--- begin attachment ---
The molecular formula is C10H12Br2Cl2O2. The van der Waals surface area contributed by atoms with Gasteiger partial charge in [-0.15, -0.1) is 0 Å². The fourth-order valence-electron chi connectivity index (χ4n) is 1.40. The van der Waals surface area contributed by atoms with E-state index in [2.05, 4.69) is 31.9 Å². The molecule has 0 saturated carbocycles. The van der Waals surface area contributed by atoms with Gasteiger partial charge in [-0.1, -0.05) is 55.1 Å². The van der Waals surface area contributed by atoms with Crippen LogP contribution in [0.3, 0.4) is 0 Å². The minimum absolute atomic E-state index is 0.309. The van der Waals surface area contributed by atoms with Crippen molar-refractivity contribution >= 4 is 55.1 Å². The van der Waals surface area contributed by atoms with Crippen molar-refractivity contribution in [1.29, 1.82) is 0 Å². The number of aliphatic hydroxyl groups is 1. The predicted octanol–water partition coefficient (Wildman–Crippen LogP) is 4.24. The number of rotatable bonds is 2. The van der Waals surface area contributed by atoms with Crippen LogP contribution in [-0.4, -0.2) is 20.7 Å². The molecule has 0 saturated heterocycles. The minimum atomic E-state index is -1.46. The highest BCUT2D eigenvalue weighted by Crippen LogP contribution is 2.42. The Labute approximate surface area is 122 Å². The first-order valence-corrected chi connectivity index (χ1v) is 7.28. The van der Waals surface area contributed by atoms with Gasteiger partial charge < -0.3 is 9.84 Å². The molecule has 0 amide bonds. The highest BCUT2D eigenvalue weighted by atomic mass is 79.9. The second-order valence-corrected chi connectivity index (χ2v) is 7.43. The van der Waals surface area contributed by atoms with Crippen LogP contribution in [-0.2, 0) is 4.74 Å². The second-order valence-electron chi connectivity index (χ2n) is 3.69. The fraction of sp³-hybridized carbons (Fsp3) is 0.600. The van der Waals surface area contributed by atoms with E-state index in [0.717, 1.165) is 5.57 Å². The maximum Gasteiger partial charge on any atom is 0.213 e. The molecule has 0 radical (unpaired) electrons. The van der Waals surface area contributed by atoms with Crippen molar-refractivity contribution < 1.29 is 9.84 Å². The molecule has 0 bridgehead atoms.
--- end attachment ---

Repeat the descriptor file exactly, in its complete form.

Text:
The molecular formula is C10H12Br2Cl2O2. The van der Waals surface area contributed by atoms with Gasteiger partial charge in [-0.15, -0.1) is 0 Å². The fourth-order valence-electron chi connectivity index (χ4n) is 1.40. The van der Waals surface area contributed by atoms with E-state index in [2.05, 4.69) is 31.9 Å². The molecule has 0 saturated carbocycles. The van der Waals surface area contributed by atoms with Gasteiger partial charge in [-0.1, -0.05) is 55.1 Å². The van der Waals surface area contributed by atoms with Crippen LogP contribution in [0.3, 0.4) is 0 Å². The minimum absolute atomic E-state index is 0.309. The van der Waals surface area contributed by atoms with Crippen molar-refractivity contribution >= 4 is 55.1 Å². The van der Waals surface area contributed by atoms with Crippen molar-refractivity contribution in [1.29, 1.82) is 0 Å². The number of aliphatic hydroxyl groups is 1. The predicted octanol–water partition coefficient (Wildman–Crippen LogP) is 4.24. The number of rotatable bonds is 2. The van der Waals surface area contributed by atoms with Crippen LogP contribution in [-0.4, -0.2) is 20.7 Å². The molecule has 0 saturated heterocycles. The minimum atomic E-state index is -1.46. The highest BCUT2D eigenvalue weighted by Crippen LogP contribution is 2.42. The Labute approximate surface area is 122 Å². The first-order valence-corrected chi connectivity index (χ1v) is 7.28. The van der Waals surface area contributed by atoms with Gasteiger partial charge < -0.3 is 9.84 Å². The molecule has 0 amide bonds. The highest BCUT2D eigenvalue weighted by atomic mass is 79.9. The second-order valence-corrected chi connectivity index (χ2v) is 7.43. The van der Waals surface area contributed by atoms with Crippen LogP contribution in [-0.2, 0) is 4.74 Å². The second-order valence-electron chi connectivity index (χ2n) is 3.69. The fraction of sp³-hybridized carbons (Fsp3) is 0.600. The van der Waals surface area contributed by atoms with E-state index in [0.717, 1.165) is 5.57 Å². The maximum Gasteiger partial charge on any atom is 0.213 e. The molecule has 0 radical (unpaired) electrons. The van der Waals surface area contributed by atoms with Crippen molar-refractivity contribution < 1.29 is 9.84 Å². The molecule has 0 bridgehead atoms.